For many companies involved with the earth in some way, there are data people, and then there are GEO data people. One deals with the traditional IT kind of data. The other is devoted to GIS data, and they’re often a world into themselves.
It’s odd, really, because it all boils down to a data choice, probably made three to four decades ago, about imaging (raster) versus vector (GIS). Out of this arose specialized data skills, separate divisions and separate software for using one or the other.
That’s changing, according to a recent MapCite article, as more companies are integrating the two, using remote sensing and imaging to augment GIS data.
If you’ve ever seen Google Maps or Zillow, this is hardly shocking news. But cheaper LiDA sensors, new satellites and more access to sensed data means more organizations can afford to combine this mapping data, as well as overlay other datasets. Companies that once supported only GIS data are now adding integration capabilities, as well. GIS technologies are even offered as a cloud-based service, the article points out.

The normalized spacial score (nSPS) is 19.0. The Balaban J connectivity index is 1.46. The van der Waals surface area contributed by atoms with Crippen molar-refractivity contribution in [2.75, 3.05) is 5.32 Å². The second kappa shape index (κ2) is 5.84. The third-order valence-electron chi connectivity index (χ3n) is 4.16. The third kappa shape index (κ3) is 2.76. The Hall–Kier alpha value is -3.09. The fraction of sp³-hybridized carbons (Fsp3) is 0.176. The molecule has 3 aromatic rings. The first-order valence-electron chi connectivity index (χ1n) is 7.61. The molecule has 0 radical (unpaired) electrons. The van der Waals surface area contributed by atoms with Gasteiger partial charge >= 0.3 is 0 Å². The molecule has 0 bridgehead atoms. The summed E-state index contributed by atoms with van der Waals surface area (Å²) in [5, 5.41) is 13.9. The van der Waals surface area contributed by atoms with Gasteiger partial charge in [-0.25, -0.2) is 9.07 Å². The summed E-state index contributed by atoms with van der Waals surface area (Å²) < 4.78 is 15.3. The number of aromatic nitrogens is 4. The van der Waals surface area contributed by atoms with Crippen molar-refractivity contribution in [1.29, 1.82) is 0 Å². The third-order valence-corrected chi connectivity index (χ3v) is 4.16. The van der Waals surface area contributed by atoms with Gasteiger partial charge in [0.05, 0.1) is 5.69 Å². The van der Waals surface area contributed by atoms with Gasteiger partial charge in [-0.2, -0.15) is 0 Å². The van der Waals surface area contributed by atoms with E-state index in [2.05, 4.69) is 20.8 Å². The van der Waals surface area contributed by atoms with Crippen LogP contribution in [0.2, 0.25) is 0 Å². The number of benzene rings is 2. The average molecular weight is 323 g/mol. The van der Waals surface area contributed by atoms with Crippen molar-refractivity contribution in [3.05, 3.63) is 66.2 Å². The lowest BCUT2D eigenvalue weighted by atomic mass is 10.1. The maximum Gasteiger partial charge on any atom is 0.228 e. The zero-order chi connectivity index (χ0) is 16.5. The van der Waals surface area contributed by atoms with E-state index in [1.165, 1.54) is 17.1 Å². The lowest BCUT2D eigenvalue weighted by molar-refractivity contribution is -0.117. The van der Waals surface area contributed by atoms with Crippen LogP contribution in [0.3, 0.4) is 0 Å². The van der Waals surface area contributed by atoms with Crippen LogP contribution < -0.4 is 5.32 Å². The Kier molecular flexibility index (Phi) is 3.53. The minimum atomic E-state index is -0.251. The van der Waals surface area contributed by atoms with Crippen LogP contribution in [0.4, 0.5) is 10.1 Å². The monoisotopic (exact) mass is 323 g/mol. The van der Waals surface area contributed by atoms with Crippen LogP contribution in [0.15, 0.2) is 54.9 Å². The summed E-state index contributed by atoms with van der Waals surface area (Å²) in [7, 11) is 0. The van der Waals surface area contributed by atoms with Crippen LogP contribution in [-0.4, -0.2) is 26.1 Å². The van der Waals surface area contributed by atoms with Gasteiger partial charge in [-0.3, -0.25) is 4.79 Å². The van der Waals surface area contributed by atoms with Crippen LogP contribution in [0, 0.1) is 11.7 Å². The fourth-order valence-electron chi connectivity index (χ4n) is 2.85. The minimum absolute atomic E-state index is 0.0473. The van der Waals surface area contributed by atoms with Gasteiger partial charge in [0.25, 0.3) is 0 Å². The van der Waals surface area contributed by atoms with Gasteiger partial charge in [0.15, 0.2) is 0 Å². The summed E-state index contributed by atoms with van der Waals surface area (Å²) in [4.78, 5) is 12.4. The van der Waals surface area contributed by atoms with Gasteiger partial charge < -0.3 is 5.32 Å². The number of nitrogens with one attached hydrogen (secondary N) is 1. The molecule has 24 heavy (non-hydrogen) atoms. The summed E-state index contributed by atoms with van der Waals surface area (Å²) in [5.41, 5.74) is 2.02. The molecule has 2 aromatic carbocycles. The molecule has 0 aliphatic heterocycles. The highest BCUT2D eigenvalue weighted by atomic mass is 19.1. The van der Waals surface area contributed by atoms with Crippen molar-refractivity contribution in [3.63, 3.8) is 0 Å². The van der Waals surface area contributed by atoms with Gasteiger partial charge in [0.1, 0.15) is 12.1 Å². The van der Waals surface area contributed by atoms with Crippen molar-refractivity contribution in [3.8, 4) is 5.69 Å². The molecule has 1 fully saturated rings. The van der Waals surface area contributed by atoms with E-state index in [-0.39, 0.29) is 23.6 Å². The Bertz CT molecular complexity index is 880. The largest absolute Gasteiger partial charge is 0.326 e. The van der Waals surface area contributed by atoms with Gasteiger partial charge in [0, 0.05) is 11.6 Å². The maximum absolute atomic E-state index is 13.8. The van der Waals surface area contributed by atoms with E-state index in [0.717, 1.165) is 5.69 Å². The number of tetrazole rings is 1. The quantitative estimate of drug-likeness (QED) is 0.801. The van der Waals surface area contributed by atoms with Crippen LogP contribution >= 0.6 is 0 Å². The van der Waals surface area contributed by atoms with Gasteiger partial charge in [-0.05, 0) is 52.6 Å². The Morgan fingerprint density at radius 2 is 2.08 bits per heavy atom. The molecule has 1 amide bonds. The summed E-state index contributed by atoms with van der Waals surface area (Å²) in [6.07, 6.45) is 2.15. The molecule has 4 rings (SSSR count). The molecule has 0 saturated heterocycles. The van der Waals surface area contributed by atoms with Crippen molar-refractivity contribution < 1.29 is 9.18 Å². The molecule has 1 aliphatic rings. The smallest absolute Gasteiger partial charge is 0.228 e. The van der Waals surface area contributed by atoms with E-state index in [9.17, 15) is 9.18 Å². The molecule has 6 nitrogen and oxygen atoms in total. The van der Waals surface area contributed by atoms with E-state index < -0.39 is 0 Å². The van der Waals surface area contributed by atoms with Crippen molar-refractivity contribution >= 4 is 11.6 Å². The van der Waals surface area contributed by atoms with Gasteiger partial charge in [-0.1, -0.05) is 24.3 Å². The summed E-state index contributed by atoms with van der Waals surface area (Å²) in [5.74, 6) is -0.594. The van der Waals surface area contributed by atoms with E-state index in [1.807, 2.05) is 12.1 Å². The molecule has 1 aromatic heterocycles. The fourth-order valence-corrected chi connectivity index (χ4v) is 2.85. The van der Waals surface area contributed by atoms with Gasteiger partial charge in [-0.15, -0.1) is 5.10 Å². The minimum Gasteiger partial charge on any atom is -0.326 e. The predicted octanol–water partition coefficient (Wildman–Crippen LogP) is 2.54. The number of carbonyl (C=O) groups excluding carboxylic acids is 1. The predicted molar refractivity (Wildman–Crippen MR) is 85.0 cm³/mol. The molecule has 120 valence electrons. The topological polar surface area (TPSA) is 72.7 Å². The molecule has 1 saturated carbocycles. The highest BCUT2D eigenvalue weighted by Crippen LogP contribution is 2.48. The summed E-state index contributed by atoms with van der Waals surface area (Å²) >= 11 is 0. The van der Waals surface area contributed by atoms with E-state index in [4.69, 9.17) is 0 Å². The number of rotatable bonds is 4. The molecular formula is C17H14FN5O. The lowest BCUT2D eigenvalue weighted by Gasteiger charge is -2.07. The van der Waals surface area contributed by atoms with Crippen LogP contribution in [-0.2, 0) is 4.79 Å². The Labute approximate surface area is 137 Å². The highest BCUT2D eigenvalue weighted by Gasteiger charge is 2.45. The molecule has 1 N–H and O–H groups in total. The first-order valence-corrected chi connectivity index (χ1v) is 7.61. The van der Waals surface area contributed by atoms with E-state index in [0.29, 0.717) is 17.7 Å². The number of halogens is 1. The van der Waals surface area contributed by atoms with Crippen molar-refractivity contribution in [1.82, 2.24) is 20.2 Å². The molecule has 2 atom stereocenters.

It’s led to wider use of what Mladen Stojic, VP of geospatial at Intergraph, calls “smart maps.”
That may be good news for government agencies, which often store large GIS data sets in their transportation or divisions focused on digging in the earth. Of course, some state and regional agencies have been working for years to solve the GIS integration problems, but for those who haven’t been, it may provide an easier, less expensive path to putting that data to use.
What will be really interesting, though, is using Big Data to quickly analyze GIS, sensing data and other types of data. The University of Michigan recently published a study showing how big datasets and tools can be used to help fight crime. GigaOm’s Derrick Harris wrote about the study, suggesting it might be used to prevent crime.